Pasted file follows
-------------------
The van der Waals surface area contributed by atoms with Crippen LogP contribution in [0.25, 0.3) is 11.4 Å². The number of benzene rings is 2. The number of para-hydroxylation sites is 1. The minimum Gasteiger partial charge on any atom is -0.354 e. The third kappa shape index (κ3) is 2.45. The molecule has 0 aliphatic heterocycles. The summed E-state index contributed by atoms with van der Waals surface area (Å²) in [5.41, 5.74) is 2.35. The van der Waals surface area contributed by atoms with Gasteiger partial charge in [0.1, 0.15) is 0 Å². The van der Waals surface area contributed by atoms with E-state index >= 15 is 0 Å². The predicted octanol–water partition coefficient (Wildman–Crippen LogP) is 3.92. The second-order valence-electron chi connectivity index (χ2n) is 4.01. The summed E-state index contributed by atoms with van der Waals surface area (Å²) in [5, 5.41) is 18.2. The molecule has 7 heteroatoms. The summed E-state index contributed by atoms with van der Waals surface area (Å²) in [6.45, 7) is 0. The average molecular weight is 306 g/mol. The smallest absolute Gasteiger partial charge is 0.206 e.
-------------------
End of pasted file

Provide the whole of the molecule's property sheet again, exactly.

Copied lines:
The van der Waals surface area contributed by atoms with Crippen LogP contribution in [0.25, 0.3) is 11.4 Å². The number of benzene rings is 2. The number of para-hydroxylation sites is 1. The minimum Gasteiger partial charge on any atom is -0.354 e. The third kappa shape index (κ3) is 2.45. The molecule has 0 aliphatic heterocycles. The summed E-state index contributed by atoms with van der Waals surface area (Å²) in [5.41, 5.74) is 2.35. The van der Waals surface area contributed by atoms with Gasteiger partial charge in [0.1, 0.15) is 0 Å². The van der Waals surface area contributed by atoms with E-state index >= 15 is 0 Å². The predicted octanol–water partition coefficient (Wildman–Crippen LogP) is 3.92. The second-order valence-electron chi connectivity index (χ2n) is 4.01. The summed E-state index contributed by atoms with van der Waals surface area (Å²) in [5, 5.41) is 18.2. The molecule has 7 heteroatoms. The summed E-state index contributed by atoms with van der Waals surface area (Å²) in [6.45, 7) is 0. The average molecular weight is 306 g/mol. The smallest absolute Gasteiger partial charge is 0.206 e.